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Although the symptoms vary depending on which part of your spine is affected, narrowing (stenosis) of the spinal canal can irritate and inflame the highly sensitive nerves traveling through your backbone.

Our team of board-certified orthopedists and staff at the Center for the Functional Restoration of the Spine (CFRS) specializes in diagnosing and treating painful disorders like spinal stenosis that affect your mobility and overall quality of life.

As part of our commitment to providing you with the facts you need to make informed decisions about your spinal health, we’re happy to explain what causes spinal stenosis and the treatments that can get you moving pain-free again.

Understanding the spinal canal and spinal stenosis

The spinal canal is a hollow tunnel that’s formed by the way vertebrae, facet joints, and other tissue structures line up to form your spine. This tube-like channel houses the spinal cord, which runs from your brain to the upper portion of the lumbar (lower) back.

Wrapped in a protective membrane and filled with fluid, the spinal cord contains millions of nerve fibers that exit the spinal canal via nerve roots at various locations along the spine.

As they branch away from your backbone, these nerves carry messages to and from your brain regarding sensation and movement and help regulate autonomic processes, such as your breathing rate or blood pressure.

Stenosis, often related to degenerative changes in the spine, reduces the space within the canal or at points along the spine where nerve roots exit. This narrowing can pinch the spinal nerves, triggering the pain and other symptoms associated with spinal stenosis.

What causes spinal stenosis?

Most often related to osteoarthritis or wear-and-tear in your back, spinal stenosis may be caused by:

  • Bone spurs growing into the spinal canal
  • Herniated discs that can bulge into the spinal canal
  • Age-related stiffening and thickening of the spinal ligaments
  • Spinal tumors
  • Arthritis of the facet joints that link vertebrae together
  • Injury sustained during a fall, car accident, or other trauma

Some individuals are born with a small or narrow canal and may be more prone to the nerve irritation and other symptoms of spinal stenosis.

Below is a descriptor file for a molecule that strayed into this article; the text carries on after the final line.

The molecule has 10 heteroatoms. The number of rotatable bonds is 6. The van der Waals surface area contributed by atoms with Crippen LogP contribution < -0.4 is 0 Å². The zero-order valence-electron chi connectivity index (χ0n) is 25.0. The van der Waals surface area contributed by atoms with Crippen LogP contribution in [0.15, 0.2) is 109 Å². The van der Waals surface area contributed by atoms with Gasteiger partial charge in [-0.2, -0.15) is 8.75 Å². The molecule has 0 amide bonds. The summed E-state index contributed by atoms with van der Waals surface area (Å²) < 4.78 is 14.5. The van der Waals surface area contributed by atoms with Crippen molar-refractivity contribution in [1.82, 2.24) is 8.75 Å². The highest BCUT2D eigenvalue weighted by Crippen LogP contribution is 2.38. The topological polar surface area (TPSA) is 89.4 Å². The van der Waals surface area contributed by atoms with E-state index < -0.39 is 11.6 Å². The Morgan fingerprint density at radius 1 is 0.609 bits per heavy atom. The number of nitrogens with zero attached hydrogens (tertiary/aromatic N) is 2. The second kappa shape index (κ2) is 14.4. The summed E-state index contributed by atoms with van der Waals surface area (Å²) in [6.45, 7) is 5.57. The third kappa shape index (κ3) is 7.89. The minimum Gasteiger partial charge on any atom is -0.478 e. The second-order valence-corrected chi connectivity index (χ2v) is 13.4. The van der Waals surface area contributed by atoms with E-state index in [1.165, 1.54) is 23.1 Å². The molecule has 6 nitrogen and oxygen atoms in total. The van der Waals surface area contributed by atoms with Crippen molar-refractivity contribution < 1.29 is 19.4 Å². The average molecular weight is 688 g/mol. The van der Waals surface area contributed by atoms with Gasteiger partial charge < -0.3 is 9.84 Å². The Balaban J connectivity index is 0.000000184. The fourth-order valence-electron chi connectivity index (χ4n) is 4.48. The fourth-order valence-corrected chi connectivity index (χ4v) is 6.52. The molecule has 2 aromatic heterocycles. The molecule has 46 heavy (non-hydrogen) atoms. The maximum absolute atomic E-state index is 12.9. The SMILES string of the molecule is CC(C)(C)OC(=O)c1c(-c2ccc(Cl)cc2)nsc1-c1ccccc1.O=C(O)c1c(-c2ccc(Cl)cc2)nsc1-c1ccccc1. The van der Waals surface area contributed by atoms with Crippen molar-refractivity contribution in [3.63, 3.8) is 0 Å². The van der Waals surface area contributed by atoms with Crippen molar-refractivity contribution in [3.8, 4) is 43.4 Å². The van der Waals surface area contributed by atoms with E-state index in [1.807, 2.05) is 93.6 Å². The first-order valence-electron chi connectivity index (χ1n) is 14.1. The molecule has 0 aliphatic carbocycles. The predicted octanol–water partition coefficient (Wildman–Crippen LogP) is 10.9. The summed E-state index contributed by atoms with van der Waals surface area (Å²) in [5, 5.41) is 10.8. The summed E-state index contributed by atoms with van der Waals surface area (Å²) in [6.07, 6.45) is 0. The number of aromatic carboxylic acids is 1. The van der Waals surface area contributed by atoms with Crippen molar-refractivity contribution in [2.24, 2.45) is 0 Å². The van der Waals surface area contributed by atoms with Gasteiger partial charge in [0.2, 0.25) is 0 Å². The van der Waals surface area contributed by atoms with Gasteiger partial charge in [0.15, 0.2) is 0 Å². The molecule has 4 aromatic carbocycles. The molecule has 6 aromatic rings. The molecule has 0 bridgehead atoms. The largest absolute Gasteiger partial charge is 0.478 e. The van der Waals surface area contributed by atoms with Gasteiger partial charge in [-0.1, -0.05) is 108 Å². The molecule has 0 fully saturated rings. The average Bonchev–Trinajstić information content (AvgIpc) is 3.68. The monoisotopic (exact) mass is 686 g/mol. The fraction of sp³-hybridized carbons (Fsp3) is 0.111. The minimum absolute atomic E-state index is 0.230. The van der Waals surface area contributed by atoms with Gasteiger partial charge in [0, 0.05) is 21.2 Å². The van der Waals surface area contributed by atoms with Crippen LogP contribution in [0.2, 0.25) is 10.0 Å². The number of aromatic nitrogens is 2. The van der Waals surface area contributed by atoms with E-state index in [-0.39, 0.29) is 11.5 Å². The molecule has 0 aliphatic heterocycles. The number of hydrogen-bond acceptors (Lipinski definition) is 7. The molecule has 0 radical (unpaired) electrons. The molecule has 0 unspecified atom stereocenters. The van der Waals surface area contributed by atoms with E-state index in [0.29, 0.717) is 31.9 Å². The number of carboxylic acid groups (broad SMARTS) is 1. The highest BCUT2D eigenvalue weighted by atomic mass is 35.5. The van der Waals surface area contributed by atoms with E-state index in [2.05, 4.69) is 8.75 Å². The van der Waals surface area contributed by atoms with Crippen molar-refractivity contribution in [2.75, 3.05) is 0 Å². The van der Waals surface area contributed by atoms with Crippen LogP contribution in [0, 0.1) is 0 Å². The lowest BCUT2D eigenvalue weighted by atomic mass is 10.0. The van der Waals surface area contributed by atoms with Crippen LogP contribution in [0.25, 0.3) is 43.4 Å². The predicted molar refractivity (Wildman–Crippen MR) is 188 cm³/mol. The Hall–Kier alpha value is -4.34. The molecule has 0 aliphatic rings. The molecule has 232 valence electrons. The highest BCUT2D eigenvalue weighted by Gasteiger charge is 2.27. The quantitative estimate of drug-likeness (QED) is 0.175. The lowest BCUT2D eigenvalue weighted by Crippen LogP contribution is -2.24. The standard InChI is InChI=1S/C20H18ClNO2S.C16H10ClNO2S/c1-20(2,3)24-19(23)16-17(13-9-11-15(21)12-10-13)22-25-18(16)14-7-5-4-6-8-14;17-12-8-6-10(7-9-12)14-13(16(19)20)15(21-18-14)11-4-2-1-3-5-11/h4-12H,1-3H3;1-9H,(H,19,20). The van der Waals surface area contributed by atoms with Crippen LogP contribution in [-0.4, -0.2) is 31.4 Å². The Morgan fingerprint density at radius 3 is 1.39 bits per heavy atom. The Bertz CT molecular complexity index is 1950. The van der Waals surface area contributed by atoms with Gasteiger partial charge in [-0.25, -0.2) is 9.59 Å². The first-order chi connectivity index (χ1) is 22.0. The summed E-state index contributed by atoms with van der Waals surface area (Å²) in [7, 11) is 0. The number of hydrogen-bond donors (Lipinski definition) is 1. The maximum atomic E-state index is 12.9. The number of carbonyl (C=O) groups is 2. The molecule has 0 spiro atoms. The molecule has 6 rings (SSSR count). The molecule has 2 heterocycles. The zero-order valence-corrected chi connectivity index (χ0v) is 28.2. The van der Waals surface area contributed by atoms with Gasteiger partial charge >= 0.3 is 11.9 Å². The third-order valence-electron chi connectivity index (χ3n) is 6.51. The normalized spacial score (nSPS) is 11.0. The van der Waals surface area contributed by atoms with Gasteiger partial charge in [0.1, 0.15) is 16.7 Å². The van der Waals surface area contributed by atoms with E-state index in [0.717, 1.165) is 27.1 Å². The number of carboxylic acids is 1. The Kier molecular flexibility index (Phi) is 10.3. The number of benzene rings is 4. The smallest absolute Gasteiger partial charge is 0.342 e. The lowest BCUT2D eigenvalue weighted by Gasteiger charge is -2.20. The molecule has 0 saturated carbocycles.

What symptoms can I expect with spinal stenosis?

Spinal stenosis can occur anywhere along your spine but is most common in the lower back (lumbar spine) and neck (cervical spine).

The symptoms vary according to where the narrowing has occurred and which nerves are affected.

Lumbar spinal stenosis, for instance, may affect the nerves that regulate sensation and movement in your buttocks, hips, and legs, causing sciatica.

You may experience:

  • Lower back pain that may worsen over time
  • Tingling, numbness, or burning discomfort that travels into the hips or buttocks and down the backs of the legs
  • Sensation of weakness in the affected leg or foot
  • Cramping pain in the muscles of the legs that worsens with activity and improves with rest

Symptoms of cervical spinal stenosis may include:

  • Neck pain 
  • Numbness or tingling in your arm(s) or hand(s)
  • Weakness or loss of grip strength in the affected arm or hand

If left untreated, severe spinal stenosis can cause loss of bowel or bladder function that may lead to incontinence of urine or stool. As the condition progresses, you may also experience difficulty with balance, coordination, and mobility.

Treating spinal stenosis

Depending on the extent of stenosis, we may recommend conservative treatment such as physical therapy, oral pain medications, activity modifications, or steroid injections to reduce nerve irritation and inflammation.

When conservative therapies fail to resolve your symptoms, you may benefit from a surgical procedure such as minimally invasive endoscopic decompression or a decompressive laminectomy to relieve pressure on the impinged nerves and stabilize the spine. 

For more information about spinal stenosis and the treatments we offer, schedule a visit at one of our three CFRS New Jersey locations today.

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